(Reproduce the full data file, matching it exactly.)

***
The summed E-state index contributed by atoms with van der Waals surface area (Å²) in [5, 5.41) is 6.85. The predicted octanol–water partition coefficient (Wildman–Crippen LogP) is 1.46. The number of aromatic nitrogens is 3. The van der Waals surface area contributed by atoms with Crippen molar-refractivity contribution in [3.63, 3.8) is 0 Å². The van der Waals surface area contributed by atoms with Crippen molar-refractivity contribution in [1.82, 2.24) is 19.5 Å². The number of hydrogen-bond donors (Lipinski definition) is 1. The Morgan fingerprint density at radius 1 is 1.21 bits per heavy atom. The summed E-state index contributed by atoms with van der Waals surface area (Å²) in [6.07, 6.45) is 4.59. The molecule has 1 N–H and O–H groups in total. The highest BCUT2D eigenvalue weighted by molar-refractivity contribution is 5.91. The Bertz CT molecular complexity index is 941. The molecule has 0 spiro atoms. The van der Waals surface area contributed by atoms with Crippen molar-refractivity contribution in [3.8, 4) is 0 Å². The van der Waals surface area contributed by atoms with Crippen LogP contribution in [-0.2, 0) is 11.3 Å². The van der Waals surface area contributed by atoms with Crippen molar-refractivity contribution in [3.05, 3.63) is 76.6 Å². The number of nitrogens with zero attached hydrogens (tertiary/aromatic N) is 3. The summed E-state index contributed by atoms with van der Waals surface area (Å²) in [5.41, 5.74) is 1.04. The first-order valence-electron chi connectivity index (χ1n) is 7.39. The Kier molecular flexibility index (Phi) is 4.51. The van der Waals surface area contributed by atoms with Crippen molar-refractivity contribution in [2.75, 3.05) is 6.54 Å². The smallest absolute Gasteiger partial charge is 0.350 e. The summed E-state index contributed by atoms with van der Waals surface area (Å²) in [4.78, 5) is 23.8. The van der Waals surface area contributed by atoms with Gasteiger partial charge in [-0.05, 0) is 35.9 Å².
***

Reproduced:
The summed E-state index contributed by atoms with van der Waals surface area (Å²) in [5, 5.41) is 6.85. The predicted octanol–water partition coefficient (Wildman–Crippen LogP) is 1.46. The number of aromatic nitrogens is 3. The van der Waals surface area contributed by atoms with Crippen molar-refractivity contribution in [3.63, 3.8) is 0 Å². The van der Waals surface area contributed by atoms with Crippen molar-refractivity contribution in [1.82, 2.24) is 19.5 Å². The number of hydrogen-bond donors (Lipinski definition) is 1. The Morgan fingerprint density at radius 1 is 1.21 bits per heavy atom. The summed E-state index contributed by atoms with van der Waals surface area (Å²) in [6.07, 6.45) is 4.59. The molecule has 1 N–H and O–H groups in total. The highest BCUT2D eigenvalue weighted by molar-refractivity contribution is 5.91. The Bertz CT molecular complexity index is 941. The molecule has 0 spiro atoms. The van der Waals surface area contributed by atoms with Crippen molar-refractivity contribution in [3.8, 4) is 0 Å². The van der Waals surface area contributed by atoms with Crippen LogP contribution in [-0.2, 0) is 11.3 Å². The van der Waals surface area contributed by atoms with Crippen molar-refractivity contribution in [3.05, 3.63) is 76.6 Å². The number of nitrogens with zero attached hydrogens (tertiary/aromatic N) is 3. The summed E-state index contributed by atoms with van der Waals surface area (Å²) in [5.41, 5.74) is 1.04. The first-order valence-electron chi connectivity index (χ1n) is 7.39. The Kier molecular flexibility index (Phi) is 4.51. The van der Waals surface area contributed by atoms with Crippen molar-refractivity contribution in [2.75, 3.05) is 6.54 Å². The smallest absolute Gasteiger partial charge is 0.350 e. The summed E-state index contributed by atoms with van der Waals surface area (Å²) in [4.78, 5) is 23.8. The van der Waals surface area contributed by atoms with Gasteiger partial charge in [-0.05, 0) is 35.9 Å².